Germany: Bundestag and Bundesrat remain divided over FITS issue

As a result, the committee has set up another meeting, scheduled for July 5 in the hope that they can reach a decision in the meantime. According to Reuters, some members of the committee wanted to shift the decision until the autumn, however there was not enough of a majority in favor of doing this.

Bavaria also considered waiting until autumn to make a decision, which would have left the photovoltaics industry and investors further in limbo. Two rounds of voting within the committee led to no concrete results or decisions, however. Thereafter was the decision made to form a working group that will look for a compromise situation.

Hamburg was also assigned to find a solution to reformulate the law. The Bundestag representatives have however made it explicit that the final results will not be too far behind the already reached conclusions. The Bundestag had decided at the beginning of May to lower the feed in remuneration for roof installations by an additional 16 percent and open space installations to between 11-15 percent.

Bavaria has stressed that it is holding its position to negotiate the amounts of the gradual decrease. Baden-Würtemberg has also expressed its desire to negotiate. Open spaces on arable land were one of the focuses brought up by the Greens in preliminary talks. Whether this will play a role in the working group negotiations remains questionable, as open spaces are not part of the negotiations in the mediation committee.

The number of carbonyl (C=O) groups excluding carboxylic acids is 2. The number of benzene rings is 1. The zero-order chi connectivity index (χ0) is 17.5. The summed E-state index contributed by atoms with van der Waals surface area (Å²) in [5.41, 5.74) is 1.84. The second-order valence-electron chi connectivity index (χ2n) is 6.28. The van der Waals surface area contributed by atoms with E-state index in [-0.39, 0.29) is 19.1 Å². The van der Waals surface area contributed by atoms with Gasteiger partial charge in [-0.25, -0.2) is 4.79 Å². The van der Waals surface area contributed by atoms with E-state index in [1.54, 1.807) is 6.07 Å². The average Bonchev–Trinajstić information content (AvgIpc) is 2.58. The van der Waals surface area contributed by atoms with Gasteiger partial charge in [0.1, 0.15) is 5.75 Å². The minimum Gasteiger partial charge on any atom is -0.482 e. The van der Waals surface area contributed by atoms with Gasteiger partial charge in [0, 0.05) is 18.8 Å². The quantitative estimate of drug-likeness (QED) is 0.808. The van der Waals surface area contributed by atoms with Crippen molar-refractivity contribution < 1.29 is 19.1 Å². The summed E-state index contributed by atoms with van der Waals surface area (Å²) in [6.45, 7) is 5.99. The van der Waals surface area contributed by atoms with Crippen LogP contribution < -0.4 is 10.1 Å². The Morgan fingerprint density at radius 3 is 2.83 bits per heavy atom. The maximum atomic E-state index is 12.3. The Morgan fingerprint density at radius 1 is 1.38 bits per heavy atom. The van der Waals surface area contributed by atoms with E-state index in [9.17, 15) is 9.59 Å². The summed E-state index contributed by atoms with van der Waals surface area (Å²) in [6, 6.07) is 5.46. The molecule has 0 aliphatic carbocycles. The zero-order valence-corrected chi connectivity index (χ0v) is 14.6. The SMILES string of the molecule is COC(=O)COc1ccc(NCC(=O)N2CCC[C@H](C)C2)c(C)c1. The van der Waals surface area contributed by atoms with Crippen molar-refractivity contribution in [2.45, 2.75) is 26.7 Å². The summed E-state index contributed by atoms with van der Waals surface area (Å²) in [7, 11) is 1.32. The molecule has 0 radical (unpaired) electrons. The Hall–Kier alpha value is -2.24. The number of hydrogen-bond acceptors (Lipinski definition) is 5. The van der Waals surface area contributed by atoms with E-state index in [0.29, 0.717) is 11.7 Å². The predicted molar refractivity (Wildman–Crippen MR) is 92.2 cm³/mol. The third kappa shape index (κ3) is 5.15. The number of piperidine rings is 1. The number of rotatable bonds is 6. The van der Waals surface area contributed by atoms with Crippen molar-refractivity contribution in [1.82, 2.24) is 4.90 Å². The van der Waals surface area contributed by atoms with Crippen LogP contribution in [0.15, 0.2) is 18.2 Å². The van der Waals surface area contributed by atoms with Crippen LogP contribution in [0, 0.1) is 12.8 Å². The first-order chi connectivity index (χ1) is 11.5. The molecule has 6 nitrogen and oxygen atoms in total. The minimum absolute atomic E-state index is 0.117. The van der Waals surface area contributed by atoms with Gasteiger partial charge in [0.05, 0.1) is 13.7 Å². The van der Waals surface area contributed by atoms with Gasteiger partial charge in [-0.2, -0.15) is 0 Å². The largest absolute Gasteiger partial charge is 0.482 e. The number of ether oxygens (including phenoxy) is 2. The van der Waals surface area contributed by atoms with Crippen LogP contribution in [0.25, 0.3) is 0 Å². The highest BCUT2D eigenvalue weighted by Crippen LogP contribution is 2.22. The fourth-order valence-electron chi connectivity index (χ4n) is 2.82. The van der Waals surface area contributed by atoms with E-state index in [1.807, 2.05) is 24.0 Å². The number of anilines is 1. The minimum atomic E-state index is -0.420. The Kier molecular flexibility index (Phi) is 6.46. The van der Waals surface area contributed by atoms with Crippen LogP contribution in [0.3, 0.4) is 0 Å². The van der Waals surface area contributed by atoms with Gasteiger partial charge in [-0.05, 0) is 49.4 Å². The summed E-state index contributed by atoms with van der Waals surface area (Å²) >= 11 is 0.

The states are demanding a limit to the decrease of the feed-in tariffs to be set at 10 percent at the most while the CDU-FDP majority in the Bundestag is looking at 11-16 percent.

If a resolution is reached for solar promotion within the first few days of July, the regulations could still work retroactively. The Bundestag representatives and Röttgen (CDU), have expressed themselves in quite an uncompromising way, reported some participants at the meeting. They were unwilling to accept any changes on the Photovoltaic cutbacks, since a further delay of the passing of the law would only increase the disconcertion in the industry.